1. Prohibition: Data brokers are prohibited from accessing or transmitting data for purposes such as tracking harassment, committing fraud or theft, or distorting standard business practices within an industry.
      1. Registration: Data brokers affecting 5,000 or more individuals annually must register by January 31 of the following year and offer a "Do Not Collect" mechanism at the time of registration. Data brokers are required to pay a $100 registration fee to the committee and provide legal name, primary address, email address, internet address, type of data, contact person’s name, monitoring phone, monitoring email address, website, and actual mailing address. Data brokers must also include links on their websites to facilitate individuals in exercising their rights.
      1. "Do Not Collect" Mechanism: The committee will establish and maintain a searchable public registry of data brokers' registration information. This registry allows the public to search and identify data brokers and includes a mechanism for individuals to submit a "Do Not Collect" request to registered data brokers who are not acting as user reporting agencies, ensuring that data brokers no longer collect data related to that individual without their explicit consent, except when data brokers act as service providers. Data brokers that receive a "Do Not Collect" request must comply within 30 days unless they are aware that the individual has been convicted of crimes related to child abduction or sexual assault, or if the data collected is necessary for national or state sex offender registries or as part of a nonprofit national resource center and information exchange authorized by Congress to assist victims, families, child service professionals, and the public with missing and exploited children.
      1. Penalties: Data brokers who violate regulations will be subject to civil penalties under subsections (l) and (m) of the Federal Trade Commission Act. Data brokers who fail to register as required will incur a fine of $100 per day, with an annual maximum of $10,000. Data brokers that fail to provide notifications as required will also face a daily fine of $100, not exceeding $10,000 annually.

6. [New] Privacy-Enhancing Technology Pilot Program

The APRA bill introduces a new privacy-enhancing technology pilot program that can last up to ten years. Entities voluntarily choose whether to join the program, which will be overseen by the FTC. The government will research and evaluate the program to develop new proposals for improving privacy protection and promoting the rapid development of privacy protection technologies.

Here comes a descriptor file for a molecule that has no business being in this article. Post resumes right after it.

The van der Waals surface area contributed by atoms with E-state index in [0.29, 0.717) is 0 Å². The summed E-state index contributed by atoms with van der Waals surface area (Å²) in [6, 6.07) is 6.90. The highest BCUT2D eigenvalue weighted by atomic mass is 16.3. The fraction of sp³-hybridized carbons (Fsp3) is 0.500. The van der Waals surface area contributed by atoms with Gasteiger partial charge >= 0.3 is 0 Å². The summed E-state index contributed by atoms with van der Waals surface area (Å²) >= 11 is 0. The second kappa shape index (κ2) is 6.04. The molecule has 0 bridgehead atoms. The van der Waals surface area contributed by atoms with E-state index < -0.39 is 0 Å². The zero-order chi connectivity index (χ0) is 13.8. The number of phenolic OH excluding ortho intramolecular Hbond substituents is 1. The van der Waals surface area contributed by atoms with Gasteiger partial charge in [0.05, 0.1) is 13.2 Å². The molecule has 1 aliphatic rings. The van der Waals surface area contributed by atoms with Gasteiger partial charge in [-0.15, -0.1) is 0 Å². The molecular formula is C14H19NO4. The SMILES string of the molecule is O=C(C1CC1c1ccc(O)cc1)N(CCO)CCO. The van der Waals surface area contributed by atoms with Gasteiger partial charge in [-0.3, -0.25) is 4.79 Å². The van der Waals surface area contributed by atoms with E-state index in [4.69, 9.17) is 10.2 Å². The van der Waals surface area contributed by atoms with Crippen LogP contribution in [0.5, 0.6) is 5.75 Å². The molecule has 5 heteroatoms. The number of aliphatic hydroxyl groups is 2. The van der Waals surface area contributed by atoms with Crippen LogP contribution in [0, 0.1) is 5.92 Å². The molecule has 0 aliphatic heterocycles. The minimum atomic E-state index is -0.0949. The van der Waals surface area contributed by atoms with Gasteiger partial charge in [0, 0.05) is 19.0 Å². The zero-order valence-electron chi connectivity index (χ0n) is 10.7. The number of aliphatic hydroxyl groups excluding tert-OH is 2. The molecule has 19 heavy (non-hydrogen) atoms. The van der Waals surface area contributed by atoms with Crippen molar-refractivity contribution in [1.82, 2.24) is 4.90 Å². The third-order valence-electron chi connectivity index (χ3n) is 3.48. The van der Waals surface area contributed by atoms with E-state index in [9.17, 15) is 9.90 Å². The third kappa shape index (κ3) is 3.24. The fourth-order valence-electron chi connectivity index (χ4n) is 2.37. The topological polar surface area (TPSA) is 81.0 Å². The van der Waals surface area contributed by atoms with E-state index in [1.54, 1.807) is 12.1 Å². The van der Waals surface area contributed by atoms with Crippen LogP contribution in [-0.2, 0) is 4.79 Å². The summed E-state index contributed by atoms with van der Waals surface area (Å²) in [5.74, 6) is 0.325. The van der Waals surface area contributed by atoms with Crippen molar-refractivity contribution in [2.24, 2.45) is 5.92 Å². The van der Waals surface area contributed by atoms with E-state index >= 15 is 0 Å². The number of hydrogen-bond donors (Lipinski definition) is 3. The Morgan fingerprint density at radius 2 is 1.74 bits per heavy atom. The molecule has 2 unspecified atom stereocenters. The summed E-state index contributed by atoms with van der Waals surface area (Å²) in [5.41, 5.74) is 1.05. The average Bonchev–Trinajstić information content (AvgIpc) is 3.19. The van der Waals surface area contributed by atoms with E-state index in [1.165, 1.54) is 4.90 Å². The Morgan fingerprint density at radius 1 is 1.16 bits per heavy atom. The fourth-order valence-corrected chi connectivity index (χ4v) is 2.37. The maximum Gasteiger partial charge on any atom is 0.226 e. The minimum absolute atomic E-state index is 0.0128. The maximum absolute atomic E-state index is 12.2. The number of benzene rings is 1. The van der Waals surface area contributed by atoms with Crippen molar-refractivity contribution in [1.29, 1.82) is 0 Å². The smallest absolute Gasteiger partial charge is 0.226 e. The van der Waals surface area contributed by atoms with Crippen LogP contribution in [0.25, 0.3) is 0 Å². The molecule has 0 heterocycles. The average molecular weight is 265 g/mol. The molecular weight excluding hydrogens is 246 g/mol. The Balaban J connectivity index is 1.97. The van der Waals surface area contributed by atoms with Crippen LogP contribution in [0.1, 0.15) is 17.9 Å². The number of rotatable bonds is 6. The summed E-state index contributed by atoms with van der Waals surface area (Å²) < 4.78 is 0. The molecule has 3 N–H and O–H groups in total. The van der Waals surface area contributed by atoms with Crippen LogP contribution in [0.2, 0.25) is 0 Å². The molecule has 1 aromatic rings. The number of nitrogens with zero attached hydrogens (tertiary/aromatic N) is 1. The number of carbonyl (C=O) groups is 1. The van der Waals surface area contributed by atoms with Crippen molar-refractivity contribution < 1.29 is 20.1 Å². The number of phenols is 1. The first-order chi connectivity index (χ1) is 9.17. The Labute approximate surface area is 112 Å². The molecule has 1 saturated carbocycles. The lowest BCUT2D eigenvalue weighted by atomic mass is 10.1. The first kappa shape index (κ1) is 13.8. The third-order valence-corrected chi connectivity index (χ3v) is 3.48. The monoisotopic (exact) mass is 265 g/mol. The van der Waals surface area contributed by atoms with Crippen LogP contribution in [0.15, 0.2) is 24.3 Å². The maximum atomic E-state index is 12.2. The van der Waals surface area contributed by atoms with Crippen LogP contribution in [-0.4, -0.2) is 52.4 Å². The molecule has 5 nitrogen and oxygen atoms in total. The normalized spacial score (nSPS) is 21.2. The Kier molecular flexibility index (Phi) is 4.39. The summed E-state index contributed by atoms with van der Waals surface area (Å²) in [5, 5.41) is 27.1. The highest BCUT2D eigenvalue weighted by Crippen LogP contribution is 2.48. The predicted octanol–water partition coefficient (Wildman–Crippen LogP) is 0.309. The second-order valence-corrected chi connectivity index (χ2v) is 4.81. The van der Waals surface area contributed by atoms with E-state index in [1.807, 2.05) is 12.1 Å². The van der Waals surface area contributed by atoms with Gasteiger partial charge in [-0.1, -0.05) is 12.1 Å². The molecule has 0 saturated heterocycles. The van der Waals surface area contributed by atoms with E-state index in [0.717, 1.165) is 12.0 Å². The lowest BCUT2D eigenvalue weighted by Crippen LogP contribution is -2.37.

• Definition of Privacy-Enhancing Technology: Refers to any software or hardware solution, encryption algorithm, or other technology that extracts the value of information without compromising privacy and security, including technologies with capabilities similar to homomorphic encryption, differential privacy, zero-knowledge proofs, synthetic data generation, federated learning, and secure multi-party computation.
  • General Provisions: The commission should establish and implement a pilot program within one year of the enactment of this bill to encourage the private sector to use privacy-enhancing technologies to advance the applicability of this law.
  • Application Process: Entities wishing to participate in the pilot program should submit an application to the commission according to the timing, form, and method required by the commission, demonstrating the entity's capability to use privacy-enhancing technology for data security practices that meet or exceed the requirements of this law.
  • Liability Limitations: Any entity participating in the pilot program should:
      1. Take any action under Sections 17 or 18 for violations of Section 9.
      1. Have the right to a rebuttable presumption of compliance for individual lawsuits alleging data security breaches.
  • Ongoing Audits: The commission should continuously audit each entity participating in the pilot program to ensure adherence to the use and implementation of privacy-enhancing technology for data security.
      1. If at any time the commission determines that a participating entity no longer adheres to the use of privacy-enhancing technology, the commission should revoke the entity's eligibility and the above liability limitations and notify the entity of this decision.